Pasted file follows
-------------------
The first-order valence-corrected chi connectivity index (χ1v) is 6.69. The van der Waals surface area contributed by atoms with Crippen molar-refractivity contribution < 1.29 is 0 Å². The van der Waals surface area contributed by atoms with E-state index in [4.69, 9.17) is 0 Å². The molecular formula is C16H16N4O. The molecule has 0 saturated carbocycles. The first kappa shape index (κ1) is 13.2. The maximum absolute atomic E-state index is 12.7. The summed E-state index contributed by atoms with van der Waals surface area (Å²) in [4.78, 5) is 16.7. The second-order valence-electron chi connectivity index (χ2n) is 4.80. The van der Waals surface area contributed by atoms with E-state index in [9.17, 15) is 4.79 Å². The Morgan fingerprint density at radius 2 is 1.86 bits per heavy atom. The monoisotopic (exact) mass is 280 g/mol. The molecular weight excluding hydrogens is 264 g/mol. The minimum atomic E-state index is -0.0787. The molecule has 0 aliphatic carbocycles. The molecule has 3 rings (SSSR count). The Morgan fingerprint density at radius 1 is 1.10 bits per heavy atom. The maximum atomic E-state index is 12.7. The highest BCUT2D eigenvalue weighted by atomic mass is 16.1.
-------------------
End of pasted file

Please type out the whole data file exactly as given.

The first-order valence-corrected chi connectivity index (χ1v) is 6.69. The van der Waals surface area contributed by atoms with Crippen molar-refractivity contribution < 1.29 is 0 Å². The van der Waals surface area contributed by atoms with E-state index in [4.69, 9.17) is 0 Å². The molecular formula is C16H16N4O. The molecule has 0 saturated carbocycles. The first kappa shape index (κ1) is 13.2. The maximum absolute atomic E-state index is 12.7. The summed E-state index contributed by atoms with van der Waals surface area (Å²) in [4.78, 5) is 16.7. The second-order valence-electron chi connectivity index (χ2n) is 4.80. The van der Waals surface area contributed by atoms with E-state index in [9.17, 15) is 4.79 Å². The Morgan fingerprint density at radius 2 is 1.86 bits per heavy atom. The monoisotopic (exact) mass is 280 g/mol. The molecular weight excluding hydrogens is 264 g/mol. The minimum atomic E-state index is -0.0787. The molecule has 0 aliphatic carbocycles. The molecule has 3 rings (SSSR count). The Morgan fingerprint density at radius 1 is 1.10 bits per heavy atom. The maximum atomic E-state index is 12.7. The highest BCUT2D eigenvalue weighted by atomic mass is 16.1.